How Do I Discourage My Teen From Keeping Secrets?

Keeping open lines of communication with your children is essential. Did you know that the rate of suicide in the United States is 30 per 100,000 teens?

Since the numbers are so staggering, it’s important to know any secrets your child is keeping.

While suicide is the worst possible outcome, just being a part of their lives and keeping up on their day in and day out activities is essential. If you feel like you don’t know your child anymore, then you are not alone. Many parents feel the same way.

It’s entirely normal for your child to keep secrets.

In fact, they may not want to share anything, and there are some things you don’t want to know. The goal is to keep them talking and build a relationship of trust.

When trust is present, then you will ensure that when things get rocky, they will come to you.

Here are some ways to encourage your children to talk to you more and keep fewer secrets.

1. Come To Your Teen As A Friend

As your child begins to age, your relationship with them is changing. While you are still their parent, it’s important to let them know that you are morphing into a friendship role too.

When your child is older, you will not be the disciplinarian anymore.

You must learn to develop a friendship too. Keep boundaries, and make sure that they know you are still in charge. Part of being a friend means listening to what they have to say without judging.

Take a large “chill pill” and be ready to hear whatever is bothering them. Now, you probably won’t like what they have to say.

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However, listen to them, and come up with a solution. If punishment needs to be involved, then you have that right as a parent. However, they will take punishment much better if you keep things on a friendly level.

2. Share About Your Life and Find Common Ground

Think about your friends. One of the reasons why you are friends with them is because they understand you. How beautiful it is to cry on someone’s shoulder when you know they have been through the same things.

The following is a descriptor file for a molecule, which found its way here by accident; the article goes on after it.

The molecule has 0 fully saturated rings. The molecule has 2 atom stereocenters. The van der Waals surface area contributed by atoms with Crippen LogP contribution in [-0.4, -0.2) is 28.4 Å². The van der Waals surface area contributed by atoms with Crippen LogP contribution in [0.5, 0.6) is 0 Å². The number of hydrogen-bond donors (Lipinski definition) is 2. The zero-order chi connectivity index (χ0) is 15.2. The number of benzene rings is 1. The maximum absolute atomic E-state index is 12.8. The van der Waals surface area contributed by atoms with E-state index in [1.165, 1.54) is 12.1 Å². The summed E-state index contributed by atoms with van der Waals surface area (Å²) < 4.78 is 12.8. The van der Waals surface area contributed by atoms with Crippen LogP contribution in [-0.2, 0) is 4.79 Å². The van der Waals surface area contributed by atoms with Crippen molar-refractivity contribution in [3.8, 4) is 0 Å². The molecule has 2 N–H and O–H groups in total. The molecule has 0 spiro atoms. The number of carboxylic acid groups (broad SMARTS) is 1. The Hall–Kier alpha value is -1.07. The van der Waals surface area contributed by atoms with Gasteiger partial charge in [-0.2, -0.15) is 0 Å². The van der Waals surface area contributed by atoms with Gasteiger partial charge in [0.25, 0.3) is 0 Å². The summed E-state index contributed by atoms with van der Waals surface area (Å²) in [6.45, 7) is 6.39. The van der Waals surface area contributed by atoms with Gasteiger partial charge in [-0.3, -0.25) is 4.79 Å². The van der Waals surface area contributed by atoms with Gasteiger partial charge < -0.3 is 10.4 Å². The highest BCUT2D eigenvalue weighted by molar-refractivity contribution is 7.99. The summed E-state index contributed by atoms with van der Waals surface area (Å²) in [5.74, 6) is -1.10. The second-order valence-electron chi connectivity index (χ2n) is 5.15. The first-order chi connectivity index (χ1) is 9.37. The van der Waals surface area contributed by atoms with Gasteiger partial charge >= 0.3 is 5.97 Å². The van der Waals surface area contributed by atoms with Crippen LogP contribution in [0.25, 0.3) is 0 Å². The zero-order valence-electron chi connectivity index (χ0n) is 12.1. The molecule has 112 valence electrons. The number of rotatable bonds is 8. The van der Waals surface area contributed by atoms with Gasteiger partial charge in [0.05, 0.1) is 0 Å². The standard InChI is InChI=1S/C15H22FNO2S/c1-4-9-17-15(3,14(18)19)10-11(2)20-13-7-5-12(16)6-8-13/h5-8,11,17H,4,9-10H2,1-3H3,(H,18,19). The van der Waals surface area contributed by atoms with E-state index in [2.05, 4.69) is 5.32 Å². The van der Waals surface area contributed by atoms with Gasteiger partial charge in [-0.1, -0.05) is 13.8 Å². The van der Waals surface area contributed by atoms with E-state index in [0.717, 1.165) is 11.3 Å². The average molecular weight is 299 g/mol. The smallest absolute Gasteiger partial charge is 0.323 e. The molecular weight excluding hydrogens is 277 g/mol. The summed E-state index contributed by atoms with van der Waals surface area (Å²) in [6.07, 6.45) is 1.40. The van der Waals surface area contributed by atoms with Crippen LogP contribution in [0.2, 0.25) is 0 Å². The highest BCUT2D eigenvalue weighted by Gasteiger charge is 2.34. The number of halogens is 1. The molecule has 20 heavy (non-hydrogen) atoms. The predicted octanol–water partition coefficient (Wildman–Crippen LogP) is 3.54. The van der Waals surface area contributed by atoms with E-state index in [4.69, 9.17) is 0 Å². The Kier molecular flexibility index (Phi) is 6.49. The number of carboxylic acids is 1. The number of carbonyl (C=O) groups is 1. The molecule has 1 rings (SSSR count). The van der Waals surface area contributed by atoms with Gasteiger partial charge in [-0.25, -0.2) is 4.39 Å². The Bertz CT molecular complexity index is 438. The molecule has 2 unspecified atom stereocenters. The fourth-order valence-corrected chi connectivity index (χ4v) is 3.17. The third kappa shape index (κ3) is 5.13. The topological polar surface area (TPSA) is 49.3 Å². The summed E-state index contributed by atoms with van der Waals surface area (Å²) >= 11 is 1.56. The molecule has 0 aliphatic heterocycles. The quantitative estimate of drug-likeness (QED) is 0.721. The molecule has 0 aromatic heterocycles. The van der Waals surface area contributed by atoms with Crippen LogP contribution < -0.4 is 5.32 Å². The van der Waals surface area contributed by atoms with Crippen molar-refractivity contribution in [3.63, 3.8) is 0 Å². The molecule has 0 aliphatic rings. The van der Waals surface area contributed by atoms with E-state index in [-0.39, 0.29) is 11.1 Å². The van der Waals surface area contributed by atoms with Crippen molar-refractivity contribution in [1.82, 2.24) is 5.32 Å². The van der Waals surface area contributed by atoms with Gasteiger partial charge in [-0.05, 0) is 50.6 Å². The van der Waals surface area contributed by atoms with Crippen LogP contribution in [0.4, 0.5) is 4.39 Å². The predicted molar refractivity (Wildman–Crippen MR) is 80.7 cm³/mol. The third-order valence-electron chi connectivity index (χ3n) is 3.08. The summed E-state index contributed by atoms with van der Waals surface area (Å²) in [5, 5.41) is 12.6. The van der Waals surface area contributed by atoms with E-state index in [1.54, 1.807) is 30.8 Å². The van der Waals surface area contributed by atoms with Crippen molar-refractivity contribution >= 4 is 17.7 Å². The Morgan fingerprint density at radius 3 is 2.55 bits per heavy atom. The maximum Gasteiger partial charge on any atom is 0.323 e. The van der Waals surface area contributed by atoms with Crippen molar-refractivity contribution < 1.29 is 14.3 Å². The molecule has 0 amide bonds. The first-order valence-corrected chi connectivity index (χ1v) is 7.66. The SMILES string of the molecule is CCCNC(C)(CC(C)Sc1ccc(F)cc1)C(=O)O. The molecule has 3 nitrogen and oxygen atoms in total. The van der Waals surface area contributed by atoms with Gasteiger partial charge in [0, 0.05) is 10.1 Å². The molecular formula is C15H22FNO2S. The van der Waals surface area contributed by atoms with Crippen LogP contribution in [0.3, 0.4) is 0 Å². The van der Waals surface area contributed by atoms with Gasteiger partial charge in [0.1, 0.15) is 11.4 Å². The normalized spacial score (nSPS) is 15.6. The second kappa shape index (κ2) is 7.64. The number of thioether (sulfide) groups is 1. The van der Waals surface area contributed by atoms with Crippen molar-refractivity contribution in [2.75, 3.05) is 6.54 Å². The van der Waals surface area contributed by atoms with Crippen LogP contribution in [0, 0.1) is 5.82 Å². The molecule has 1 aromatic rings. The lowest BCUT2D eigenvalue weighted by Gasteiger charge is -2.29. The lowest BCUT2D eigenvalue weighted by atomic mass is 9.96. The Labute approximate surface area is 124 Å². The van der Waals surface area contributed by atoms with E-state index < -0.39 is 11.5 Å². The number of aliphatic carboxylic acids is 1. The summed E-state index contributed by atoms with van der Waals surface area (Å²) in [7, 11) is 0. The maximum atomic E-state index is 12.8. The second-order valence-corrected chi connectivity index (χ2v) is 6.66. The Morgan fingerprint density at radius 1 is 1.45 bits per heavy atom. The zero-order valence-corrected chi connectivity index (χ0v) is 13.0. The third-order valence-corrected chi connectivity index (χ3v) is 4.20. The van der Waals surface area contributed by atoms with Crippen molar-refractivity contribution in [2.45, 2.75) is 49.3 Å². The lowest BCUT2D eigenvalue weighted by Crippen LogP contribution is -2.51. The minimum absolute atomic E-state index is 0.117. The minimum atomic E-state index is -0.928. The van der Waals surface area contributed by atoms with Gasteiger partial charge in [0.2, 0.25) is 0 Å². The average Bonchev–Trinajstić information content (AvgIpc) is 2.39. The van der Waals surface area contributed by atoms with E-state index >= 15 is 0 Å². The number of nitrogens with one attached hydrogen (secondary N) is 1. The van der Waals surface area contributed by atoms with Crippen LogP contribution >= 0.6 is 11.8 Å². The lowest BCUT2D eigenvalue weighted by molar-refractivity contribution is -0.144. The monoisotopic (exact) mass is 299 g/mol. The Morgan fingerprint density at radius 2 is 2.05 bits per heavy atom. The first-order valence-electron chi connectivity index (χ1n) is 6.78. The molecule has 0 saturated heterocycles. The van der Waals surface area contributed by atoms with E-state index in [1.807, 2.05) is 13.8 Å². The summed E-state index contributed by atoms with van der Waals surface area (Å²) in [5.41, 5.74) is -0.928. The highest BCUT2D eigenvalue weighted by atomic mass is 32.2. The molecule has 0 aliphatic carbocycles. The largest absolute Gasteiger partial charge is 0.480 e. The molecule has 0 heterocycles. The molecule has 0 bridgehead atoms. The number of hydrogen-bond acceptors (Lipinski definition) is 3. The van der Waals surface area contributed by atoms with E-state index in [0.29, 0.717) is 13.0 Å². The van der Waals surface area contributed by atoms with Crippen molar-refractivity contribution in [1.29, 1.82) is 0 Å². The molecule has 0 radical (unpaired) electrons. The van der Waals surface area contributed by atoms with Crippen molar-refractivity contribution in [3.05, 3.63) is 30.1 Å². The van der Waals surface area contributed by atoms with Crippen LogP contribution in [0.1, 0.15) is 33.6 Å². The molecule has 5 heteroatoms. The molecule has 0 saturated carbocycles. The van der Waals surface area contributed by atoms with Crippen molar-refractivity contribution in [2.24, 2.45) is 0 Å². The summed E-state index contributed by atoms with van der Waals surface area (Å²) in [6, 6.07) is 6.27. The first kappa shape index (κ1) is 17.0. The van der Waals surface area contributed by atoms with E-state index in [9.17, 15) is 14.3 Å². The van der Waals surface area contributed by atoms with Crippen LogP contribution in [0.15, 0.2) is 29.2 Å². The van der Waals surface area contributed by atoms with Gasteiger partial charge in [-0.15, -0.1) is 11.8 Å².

Teenage years are hard.

Talk to them about some of your struggles.

Tell them about the times you got in trouble.

Make them feel that they aren’t the only one that has done or thought about doing stupid things. Matters of the heart seem to be what most teens have secrets about.

Tell them about your relationships, triangles, and how difficult the dating years were. Finding that common ground can enhance your relationship.

3. Play Games That Encourage Them To Dish About Their Life

One of the best games we played with our parents was truth or dare. Sure, we loved it because we were forced to do crazy things for a good dare.

Nevertheless, I had no clue that my parents were finding out all sorts of things about us too. Many therapy games can get your child talking.

During one roundtable discussion with our children, we asked our kids to write five things that they wish they could change their home or life.

One of my sons put that he was tired of his dad “tweaking” his ears when he walked by. My spouse had no clue he was upsetting the child.

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Apparently, our son was so outraged by it that he often cried. Communication is critical, and playing games and doing family activities can encourage them to tell secrets. My son was a foster child, so it reminded him of abuse he once suffered as they would pull his ears.

My husband was just playing around. Had we not played this game, we would have never known how much it bothered him. Many things come out when you have an open discussion. Be prepared as it may not be what you want to hear.

4. Have Dates With Your Teen

When you have multiple children, one may feel like they get lost in the shuffle. Having a date-night is a beautiful way to connect with your teen. Take them to their favorite restaurant and get a special treat. The movies aren’t such a good place to go for communication.

Encourage date nights with all your children. Make them feel special and like they have your full attention. Life is hectic, but nothing is more important than the happiness and well-being of your child.

Since each child is different, you will need to adjust your tactics. They certainly don’t come with manuals. If you have a challenging time communicating with your teen, and they seem to be shutting you out, just let them know that you are there.

Some children will come to their parents when the time is right, and timing is everything. Remember, they are growing and hormonal. They may not be an open book, but sneaking a peek at a page or two is good enough for most.